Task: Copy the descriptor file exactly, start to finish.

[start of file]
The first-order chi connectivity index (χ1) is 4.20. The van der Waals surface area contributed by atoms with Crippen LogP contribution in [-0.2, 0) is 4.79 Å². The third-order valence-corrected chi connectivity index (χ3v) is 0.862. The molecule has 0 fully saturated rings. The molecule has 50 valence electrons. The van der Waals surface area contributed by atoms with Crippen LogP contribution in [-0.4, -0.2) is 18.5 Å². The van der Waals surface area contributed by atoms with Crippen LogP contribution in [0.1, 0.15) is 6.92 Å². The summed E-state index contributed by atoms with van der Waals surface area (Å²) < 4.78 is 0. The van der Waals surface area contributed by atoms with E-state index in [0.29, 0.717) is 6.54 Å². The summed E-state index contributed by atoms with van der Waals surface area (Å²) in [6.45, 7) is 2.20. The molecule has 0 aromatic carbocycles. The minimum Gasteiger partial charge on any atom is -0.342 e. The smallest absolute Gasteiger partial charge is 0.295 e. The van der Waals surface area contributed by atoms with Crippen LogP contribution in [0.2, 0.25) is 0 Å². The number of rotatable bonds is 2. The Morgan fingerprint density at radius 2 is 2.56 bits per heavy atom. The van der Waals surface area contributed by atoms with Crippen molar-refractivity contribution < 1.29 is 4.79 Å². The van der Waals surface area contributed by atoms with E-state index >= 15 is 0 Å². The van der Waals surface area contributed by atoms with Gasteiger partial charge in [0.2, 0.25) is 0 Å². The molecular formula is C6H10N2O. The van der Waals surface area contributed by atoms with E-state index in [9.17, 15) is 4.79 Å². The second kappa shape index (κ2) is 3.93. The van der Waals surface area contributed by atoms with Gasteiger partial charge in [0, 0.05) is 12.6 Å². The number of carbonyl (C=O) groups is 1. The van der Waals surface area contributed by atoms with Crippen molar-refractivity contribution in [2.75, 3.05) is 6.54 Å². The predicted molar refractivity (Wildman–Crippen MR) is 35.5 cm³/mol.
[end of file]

The first-order chi connectivity index (χ1) is 4.20. The van der Waals surface area contributed by atoms with Crippen LogP contribution in [-0.2, 0) is 4.79 Å². The third-order valence-corrected chi connectivity index (χ3v) is 0.862. The molecule has 0 fully saturated rings. The molecule has 50 valence electrons. The van der Waals surface area contributed by atoms with Crippen LogP contribution in [-0.4, -0.2) is 18.5 Å². The van der Waals surface area contributed by atoms with Crippen LogP contribution in [0.1, 0.15) is 6.92 Å². The summed E-state index contributed by atoms with van der Waals surface area (Å²) < 4.78 is 0. The van der Waals surface area contributed by atoms with E-state index in [0.29, 0.717) is 6.54 Å². The summed E-state index contributed by atoms with van der Waals surface area (Å²) in [6.45, 7) is 2.20. The molecule has 0 aromatic carbocycles. The minimum Gasteiger partial charge on any atom is -0.342 e. The smallest absolute Gasteiger partial charge is 0.295 e. The van der Waals surface area contributed by atoms with Crippen LogP contribution in [0.2, 0.25) is 0 Å². The number of rotatable bonds is 2. The Morgan fingerprint density at radius 2 is 2.56 bits per heavy atom. The van der Waals surface area contributed by atoms with Crippen molar-refractivity contribution < 1.29 is 4.79 Å². The van der Waals surface area contributed by atoms with E-state index >= 15 is 0 Å². The van der Waals surface area contributed by atoms with Gasteiger partial charge in [0.2, 0.25) is 0 Å². The molecular formula is C6H10N2O. The van der Waals surface area contributed by atoms with E-state index in [9.17, 15) is 4.79 Å². The second kappa shape index (κ2) is 3.93. The van der Waals surface area contributed by atoms with Gasteiger partial charge in [0, 0.05) is 12.6 Å². The number of carbonyl (C=O) groups is 1. The van der Waals surface area contributed by atoms with Crippen molar-refractivity contribution in [2.75, 3.05) is 6.54 Å². The predicted molar refractivity (Wildman–Crippen MR) is 35.5 cm³/mol.